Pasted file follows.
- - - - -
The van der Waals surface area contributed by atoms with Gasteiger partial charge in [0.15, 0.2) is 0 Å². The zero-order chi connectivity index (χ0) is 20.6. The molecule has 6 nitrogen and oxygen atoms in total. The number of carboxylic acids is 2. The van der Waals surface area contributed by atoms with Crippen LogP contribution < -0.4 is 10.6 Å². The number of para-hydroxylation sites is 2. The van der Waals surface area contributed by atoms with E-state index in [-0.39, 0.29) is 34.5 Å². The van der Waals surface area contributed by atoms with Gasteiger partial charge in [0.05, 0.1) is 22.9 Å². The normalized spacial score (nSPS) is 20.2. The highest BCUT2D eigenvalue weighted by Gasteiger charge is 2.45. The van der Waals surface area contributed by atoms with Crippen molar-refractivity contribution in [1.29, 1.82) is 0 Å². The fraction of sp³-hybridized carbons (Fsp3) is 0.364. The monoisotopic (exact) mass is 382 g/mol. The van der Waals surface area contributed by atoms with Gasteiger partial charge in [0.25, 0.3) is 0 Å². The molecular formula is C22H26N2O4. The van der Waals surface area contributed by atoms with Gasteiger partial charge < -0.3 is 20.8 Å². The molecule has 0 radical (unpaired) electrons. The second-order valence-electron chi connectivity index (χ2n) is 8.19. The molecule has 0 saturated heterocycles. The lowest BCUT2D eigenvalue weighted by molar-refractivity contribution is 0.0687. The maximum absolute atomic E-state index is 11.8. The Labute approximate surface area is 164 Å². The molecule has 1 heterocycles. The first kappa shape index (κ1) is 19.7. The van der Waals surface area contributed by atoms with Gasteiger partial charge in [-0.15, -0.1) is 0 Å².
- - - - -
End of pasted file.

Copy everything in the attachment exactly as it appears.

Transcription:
The van der Waals surface area contributed by atoms with Gasteiger partial charge in [0.15, 0.2) is 0 Å². The zero-order chi connectivity index (χ0) is 20.6. The molecule has 6 nitrogen and oxygen atoms in total. The number of carboxylic acids is 2. The van der Waals surface area contributed by atoms with Crippen LogP contribution < -0.4 is 10.6 Å². The number of para-hydroxylation sites is 2. The van der Waals surface area contributed by atoms with E-state index in [-0.39, 0.29) is 34.5 Å². The van der Waals surface area contributed by atoms with Gasteiger partial charge in [0.05, 0.1) is 22.9 Å². The normalized spacial score (nSPS) is 20.2. The highest BCUT2D eigenvalue weighted by Gasteiger charge is 2.45. The van der Waals surface area contributed by atoms with Crippen molar-refractivity contribution in [1.29, 1.82) is 0 Å². The fraction of sp³-hybridized carbons (Fsp3) is 0.364. The monoisotopic (exact) mass is 382 g/mol. The van der Waals surface area contributed by atoms with Gasteiger partial charge in [0.25, 0.3) is 0 Å². The molecular formula is C22H26N2O4. The van der Waals surface area contributed by atoms with Gasteiger partial charge < -0.3 is 20.8 Å². The molecule has 0 radical (unpaired) electrons. The second-order valence-electron chi connectivity index (χ2n) is 8.19. The molecule has 0 saturated heterocycles. The lowest BCUT2D eigenvalue weighted by molar-refractivity contribution is 0.0687. The maximum absolute atomic E-state index is 11.8. The Labute approximate surface area is 164 Å². The molecule has 1 heterocycles. The first kappa shape index (κ1) is 19.7. The van der Waals surface area contributed by atoms with Gasteiger partial charge in [-0.15, -0.1) is 0 Å².